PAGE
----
The second explanation is related to the fact that almost half of those killed in Latin America were indigenous. Indigenous peoples have been, and continue to be, subject to exclusion: while they are around 8 percent of the total population in Latin America, they represent 14 percent of the poor and 17 percent of the extremely poor in the region. They are worse off than non-indigenous populations in terms of income, education level, nutrition, and health indicators. And while, in the past 20 years, there has been greater attention to and international recognition of indigenous peoples’ rights, there is still a wide gap between grandiloquent declarations and laws and real respect for the rights and lives of the indigenous.
A large part of indigenous communities’ new claims has been the access to and restitution of lands, and the implementation of free, prior and informed consultation and consent. It’s no coincidence that many of the murdered activists were protesting against large infrastructure and extractive projects, which were approved or implemented without consulting the affected local communities. And, while more Latin American states have ratified Convention 169 of the International Labor Organization (ILO) (which establishes the right to prior consultation) than any other region in the world, the Inter American Commission on Human Rights recently highlighted the many ways in which the right has not been respected or imperfectly applied. Similarly, a recent report by the World Bank affirms that 19 percent of the indigenous territories in Latin America are subject to legal or illegal mining— and the majority of that 19 percent are formally recognized indigenous lands. Not even titling or state recognition of community land rights seems to protect the indigenous communities from these activities.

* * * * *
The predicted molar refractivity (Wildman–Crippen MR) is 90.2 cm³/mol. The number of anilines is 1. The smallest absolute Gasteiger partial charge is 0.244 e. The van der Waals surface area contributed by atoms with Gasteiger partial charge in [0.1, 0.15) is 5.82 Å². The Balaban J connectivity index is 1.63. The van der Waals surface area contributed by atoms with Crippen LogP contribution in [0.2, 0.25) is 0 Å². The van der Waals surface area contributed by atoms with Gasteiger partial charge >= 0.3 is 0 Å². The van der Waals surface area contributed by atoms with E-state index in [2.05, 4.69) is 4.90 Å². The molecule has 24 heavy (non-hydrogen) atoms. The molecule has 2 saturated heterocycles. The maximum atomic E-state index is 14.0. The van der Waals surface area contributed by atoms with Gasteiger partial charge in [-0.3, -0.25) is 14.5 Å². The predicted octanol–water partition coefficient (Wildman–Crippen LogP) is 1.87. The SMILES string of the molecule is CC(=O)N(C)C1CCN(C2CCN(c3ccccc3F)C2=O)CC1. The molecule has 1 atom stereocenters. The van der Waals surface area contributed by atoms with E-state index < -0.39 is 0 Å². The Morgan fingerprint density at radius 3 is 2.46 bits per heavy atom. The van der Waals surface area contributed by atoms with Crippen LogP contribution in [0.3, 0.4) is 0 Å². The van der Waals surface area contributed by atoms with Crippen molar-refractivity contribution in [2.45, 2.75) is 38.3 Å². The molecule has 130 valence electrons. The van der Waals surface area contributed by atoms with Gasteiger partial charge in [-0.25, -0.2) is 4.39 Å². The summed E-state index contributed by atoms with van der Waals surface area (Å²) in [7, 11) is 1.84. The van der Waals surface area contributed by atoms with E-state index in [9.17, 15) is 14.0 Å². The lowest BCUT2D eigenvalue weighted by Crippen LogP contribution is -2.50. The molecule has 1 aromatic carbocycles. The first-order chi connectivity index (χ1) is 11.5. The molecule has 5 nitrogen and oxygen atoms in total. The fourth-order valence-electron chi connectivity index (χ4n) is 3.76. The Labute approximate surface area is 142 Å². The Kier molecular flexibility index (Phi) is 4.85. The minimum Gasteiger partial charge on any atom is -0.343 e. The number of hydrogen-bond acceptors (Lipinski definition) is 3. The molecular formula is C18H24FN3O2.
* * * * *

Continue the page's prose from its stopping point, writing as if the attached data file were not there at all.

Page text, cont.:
Maybe across all these rankings of democracy/human rights and environmental protection we need to find a measure—or at least a voice—to explain how those metrics don’t capture the rights and struggles of a community that has suffered from marginalization, racism and lack of access to justice. Protecting the communities most tied to the land, the rights of the most marginalized and those who lead them, like Berta Cáceres, is a central link between human rights, environmental protection and overcoming a legacy of abuse and exclusion.